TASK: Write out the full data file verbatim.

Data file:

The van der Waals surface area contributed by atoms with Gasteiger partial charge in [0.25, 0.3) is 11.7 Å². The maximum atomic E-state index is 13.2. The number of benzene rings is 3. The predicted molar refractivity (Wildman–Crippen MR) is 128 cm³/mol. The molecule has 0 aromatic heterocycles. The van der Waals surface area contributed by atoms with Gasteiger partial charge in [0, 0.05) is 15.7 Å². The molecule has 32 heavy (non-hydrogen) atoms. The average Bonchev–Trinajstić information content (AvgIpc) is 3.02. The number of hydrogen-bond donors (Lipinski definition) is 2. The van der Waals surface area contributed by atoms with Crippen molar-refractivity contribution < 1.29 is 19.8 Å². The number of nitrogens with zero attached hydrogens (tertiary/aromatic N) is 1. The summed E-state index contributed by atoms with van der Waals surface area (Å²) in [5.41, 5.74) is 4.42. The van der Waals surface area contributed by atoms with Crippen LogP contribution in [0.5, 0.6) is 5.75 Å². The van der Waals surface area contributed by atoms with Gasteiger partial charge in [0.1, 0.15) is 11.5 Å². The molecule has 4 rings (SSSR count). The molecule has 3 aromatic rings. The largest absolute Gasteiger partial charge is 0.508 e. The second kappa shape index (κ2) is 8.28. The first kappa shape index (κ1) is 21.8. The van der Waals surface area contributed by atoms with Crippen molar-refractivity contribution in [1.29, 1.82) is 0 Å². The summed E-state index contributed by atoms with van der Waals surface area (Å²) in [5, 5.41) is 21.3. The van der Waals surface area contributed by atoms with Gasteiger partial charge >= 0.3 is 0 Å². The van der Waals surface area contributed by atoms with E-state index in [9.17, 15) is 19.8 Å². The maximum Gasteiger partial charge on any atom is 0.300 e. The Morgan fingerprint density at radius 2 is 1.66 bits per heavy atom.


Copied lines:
The van der Waals surface area contributed by atoms with Gasteiger partial charge in [0.25, 0.3) is 11.7 Å². The maximum atomic E-state index is 13.2. The number of benzene rings is 3. The predicted molar refractivity (Wildman–Crippen MR) is 128 cm³/mol. The molecule has 0 aromatic heterocycles. The van der Waals surface area contributed by atoms with Gasteiger partial charge in [0, 0.05) is 15.7 Å². The molecule has 32 heavy (non-hydrogen) atoms. The average Bonchev–Trinajstić information content (AvgIpc) is 3.02. The number of hydrogen-bond donors (Lipinski definition) is 2. The van der Waals surface area contributed by atoms with Crippen molar-refractivity contribution < 1.29 is 19.8 Å². The number of nitrogens with zero attached hydrogens (tertiary/aromatic N) is 1. The summed E-state index contributed by atoms with van der Waals surface area (Å²) in [5.41, 5.74) is 4.42. The van der Waals surface area contributed by atoms with Crippen LogP contribution in [0.5, 0.6) is 5.75 Å². The van der Waals surface area contributed by atoms with Gasteiger partial charge in [0.1, 0.15) is 11.5 Å². The molecule has 4 rings (SSSR count). The molecule has 3 aromatic rings. The largest absolute Gasteiger partial charge is 0.508 e. The second kappa shape index (κ2) is 8.28. The first kappa shape index (κ1) is 21.8. The van der Waals surface area contributed by atoms with Crippen molar-refractivity contribution in [1.29, 1.82) is 0 Å². The summed E-state index contributed by atoms with van der Waals surface area (Å²) in [5, 5.41) is 21.3. The van der Waals surface area contributed by atoms with Gasteiger partial charge >= 0.3 is 0 Å². The van der Waals surface area contributed by atoms with E-state index in [9.17, 15) is 19.8 Å². The maximum Gasteiger partial charge on any atom is 0.300 e. The Morgan fingerprint density at radius 2 is 1.66 bits per heavy atom.